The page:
Sliding closet doors may test your patience

Bent track, worn-out rollers are often the culprits

By Inman News Feed
Add Comment Add Comment | Comments: 0 | Posted Apr. 18, 2012

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Bent track, worn-out rollers are often the culprits

Bill and Kevin Burnett
Inman News®

Q: I have a hall closet with two wooden doors that slide on a track. They are very old and have been painted many times. One of the doors got stuck in the track, and I couldn't get it to move smoothly. So I yanked the door out, and now I can't get it back on the track at all.

Now I have a closet with one door and one open space, and the second door propped against a wall. There is a little roller on the top of the door that must have something to do with getting it back on track. Do you guys have any thoughts on this?

A: We agree that old bypass closet doors can be maddening. Occasionally we've had a door come off the overhead track and experienced a great deal of frustration getting the door back up and rolling smoothly.

We doubt that multiple coats of paint caused the door to get stuck. But a drop or two on the track may have. It's more likely that the top track is bent or that one or both rollers have worn out. Manhandling the door out of the opening may have caused more damage.

You'll have to remove the other door to fix the problem. Bypass doors have a metal track screwed inside the top of the door frame. The track has two channels that guide rollers that are attached to the top of each door that allow the doors to slide. There are two rollers for each door, and they're usually made of a hard plastic called neoprene. Over time, the rollers wear down, get out of round and can be prone to come out of the channels.

Some of these doors have dividers attached to the floor to keep them from swinging in and out. Others have metal channels.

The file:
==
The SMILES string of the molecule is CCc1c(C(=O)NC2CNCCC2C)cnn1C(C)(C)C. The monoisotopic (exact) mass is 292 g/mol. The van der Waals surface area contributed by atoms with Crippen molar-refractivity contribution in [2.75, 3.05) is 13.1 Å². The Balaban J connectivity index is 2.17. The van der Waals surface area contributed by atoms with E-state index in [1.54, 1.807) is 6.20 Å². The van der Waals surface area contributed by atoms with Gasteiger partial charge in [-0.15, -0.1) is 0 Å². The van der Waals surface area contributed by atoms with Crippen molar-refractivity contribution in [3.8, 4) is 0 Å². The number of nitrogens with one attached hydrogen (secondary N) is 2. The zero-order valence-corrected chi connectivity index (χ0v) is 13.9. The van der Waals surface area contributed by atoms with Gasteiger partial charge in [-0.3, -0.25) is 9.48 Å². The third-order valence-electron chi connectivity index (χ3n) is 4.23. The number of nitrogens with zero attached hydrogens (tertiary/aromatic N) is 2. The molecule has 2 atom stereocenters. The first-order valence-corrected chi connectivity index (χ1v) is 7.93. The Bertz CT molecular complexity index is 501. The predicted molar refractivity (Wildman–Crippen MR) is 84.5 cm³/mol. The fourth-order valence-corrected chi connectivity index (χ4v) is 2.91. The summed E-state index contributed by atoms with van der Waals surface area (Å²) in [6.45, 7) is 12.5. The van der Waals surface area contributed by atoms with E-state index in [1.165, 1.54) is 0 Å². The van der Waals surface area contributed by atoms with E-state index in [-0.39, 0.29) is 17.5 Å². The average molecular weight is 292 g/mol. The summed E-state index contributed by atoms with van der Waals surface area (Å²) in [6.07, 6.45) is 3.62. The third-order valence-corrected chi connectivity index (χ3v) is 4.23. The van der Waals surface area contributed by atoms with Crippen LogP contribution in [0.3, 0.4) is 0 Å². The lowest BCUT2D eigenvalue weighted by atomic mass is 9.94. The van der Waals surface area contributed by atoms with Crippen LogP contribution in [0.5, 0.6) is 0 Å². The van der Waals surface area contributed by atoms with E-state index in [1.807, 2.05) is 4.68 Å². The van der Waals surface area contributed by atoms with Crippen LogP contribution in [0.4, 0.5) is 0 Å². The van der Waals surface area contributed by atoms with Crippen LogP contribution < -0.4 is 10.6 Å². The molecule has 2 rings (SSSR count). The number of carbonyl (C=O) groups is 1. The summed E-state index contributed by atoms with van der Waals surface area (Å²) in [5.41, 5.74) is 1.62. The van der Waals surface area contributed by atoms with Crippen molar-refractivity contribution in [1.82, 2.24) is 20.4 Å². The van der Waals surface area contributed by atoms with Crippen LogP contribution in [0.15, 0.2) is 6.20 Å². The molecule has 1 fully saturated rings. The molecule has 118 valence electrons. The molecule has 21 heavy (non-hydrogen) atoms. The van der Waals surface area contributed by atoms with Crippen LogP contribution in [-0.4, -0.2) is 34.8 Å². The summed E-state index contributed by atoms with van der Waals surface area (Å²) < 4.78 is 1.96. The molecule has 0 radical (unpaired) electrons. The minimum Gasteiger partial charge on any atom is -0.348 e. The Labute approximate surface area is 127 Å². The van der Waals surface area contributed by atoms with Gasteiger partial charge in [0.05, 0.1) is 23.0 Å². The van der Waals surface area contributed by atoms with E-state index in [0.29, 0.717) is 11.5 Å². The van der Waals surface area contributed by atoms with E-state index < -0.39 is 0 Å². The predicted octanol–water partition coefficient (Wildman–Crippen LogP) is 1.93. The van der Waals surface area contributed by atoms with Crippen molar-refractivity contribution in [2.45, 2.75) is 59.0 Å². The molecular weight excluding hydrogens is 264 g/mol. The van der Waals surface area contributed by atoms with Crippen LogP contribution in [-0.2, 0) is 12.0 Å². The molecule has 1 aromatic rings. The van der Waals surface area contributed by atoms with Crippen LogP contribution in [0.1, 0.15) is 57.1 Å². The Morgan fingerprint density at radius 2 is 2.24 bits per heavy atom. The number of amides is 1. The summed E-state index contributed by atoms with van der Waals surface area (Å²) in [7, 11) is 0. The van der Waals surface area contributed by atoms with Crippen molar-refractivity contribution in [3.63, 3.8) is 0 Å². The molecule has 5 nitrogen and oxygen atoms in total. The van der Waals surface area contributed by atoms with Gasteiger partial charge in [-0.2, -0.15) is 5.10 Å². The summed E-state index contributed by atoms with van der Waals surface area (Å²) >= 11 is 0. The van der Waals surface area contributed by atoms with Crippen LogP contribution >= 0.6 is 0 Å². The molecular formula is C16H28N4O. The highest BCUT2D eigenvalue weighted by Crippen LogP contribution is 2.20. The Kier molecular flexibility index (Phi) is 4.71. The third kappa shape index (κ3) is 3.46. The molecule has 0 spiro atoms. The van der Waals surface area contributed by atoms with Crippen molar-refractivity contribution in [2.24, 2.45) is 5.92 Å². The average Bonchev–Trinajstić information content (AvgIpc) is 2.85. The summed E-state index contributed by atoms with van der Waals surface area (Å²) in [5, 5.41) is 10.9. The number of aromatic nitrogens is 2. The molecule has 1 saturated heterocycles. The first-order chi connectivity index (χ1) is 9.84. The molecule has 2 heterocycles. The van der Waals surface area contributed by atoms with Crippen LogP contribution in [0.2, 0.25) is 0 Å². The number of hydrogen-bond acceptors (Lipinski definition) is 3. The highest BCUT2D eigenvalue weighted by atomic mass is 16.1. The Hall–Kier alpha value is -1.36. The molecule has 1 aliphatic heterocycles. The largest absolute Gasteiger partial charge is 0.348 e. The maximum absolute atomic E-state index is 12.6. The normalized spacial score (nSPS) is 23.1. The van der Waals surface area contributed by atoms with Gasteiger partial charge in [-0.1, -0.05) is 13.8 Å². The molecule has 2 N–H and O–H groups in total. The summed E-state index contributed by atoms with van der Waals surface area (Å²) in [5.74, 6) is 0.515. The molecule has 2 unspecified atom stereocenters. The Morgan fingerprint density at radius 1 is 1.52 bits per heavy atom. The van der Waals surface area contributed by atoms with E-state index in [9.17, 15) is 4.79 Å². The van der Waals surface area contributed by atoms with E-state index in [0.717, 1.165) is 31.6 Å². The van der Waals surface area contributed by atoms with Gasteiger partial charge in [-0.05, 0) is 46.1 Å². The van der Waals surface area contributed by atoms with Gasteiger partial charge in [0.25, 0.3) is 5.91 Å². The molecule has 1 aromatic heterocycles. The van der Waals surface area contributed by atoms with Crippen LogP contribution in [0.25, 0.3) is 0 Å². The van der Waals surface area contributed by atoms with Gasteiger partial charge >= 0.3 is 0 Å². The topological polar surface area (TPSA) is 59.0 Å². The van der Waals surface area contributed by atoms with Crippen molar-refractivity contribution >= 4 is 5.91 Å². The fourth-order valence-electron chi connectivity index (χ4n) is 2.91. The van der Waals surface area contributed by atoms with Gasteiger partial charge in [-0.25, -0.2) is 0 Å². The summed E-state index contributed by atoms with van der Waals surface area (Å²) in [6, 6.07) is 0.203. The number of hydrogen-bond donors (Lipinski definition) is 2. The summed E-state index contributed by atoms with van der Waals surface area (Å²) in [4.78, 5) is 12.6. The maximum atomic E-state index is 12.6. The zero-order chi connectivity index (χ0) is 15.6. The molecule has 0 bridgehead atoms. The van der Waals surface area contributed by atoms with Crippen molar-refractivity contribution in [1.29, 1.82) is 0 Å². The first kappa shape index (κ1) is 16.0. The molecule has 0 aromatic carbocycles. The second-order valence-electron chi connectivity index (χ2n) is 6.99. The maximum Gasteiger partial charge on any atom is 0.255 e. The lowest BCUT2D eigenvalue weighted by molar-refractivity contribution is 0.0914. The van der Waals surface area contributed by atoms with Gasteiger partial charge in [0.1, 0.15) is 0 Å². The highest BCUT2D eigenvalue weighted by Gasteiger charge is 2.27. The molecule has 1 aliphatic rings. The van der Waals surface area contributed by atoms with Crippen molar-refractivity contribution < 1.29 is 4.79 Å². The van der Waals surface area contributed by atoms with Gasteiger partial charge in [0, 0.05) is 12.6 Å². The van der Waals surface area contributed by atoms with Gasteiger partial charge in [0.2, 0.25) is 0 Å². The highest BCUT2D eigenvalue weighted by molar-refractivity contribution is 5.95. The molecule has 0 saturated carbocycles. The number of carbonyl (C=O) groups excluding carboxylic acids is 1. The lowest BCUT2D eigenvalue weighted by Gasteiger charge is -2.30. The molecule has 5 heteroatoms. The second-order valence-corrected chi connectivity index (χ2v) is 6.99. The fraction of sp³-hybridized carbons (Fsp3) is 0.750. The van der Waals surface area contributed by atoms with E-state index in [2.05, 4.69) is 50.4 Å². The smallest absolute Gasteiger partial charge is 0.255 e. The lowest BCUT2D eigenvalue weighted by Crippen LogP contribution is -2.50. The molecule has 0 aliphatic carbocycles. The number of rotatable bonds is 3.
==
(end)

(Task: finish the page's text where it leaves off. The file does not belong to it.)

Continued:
Installing the doors requires lifting the door so the rollers sit in the grooved track on top and rest in the guides on the floor. This usually requires tilting the door to get the rollers into the upper channels, then shifting them to guide the bottom of the doors into the floor guides.

To fix your doors, we suggest you replace the rollers on the doors and carefully inspect the upper channels and lower glides to ensure they're not bent. If the tracks are bent, get a new hardware kit that includes tracks and rollers, and install it.

Here's how:

1. One door's already out; now remove the other. Lift the door up away from the channel opening. This will release the rollers from the channel and allow you to remove the door.

2. Remove the rollers from both doors. Take them to your local hardware store and get replacement rollers. Change out all four rollers. Then install the inner door first by tilting it back to engage the track and slide it into place. Repeat with the outer door.

3. Be patient. It's been our experience that bypass doors -- especially the older ones -- are the most difficult to work with. That's why when remodeling we have tended to choose bifold doors or double doors that open outward. Not only are these systems better engineered, but they allow access to the entire closet, not just half, as in the case of bypass doors.

If, after changing the rollers, you still have problems, here are a couple of things you can check:

  • Sliding doors won't work properly if they are rubbing on carpet, the floor or on the floor guide. Raising the door by adjusting the rollers can solve the problem. But if you have raised the door to its highest position, you may have to cut a small amount of wood off the bottom of the door to provide proper clearance.
  • Sometimes paint drips into the track where the rollers run, causing the rollers to stick or jump off the track. Inspect the track carefully and clean any paint residue.
                                     
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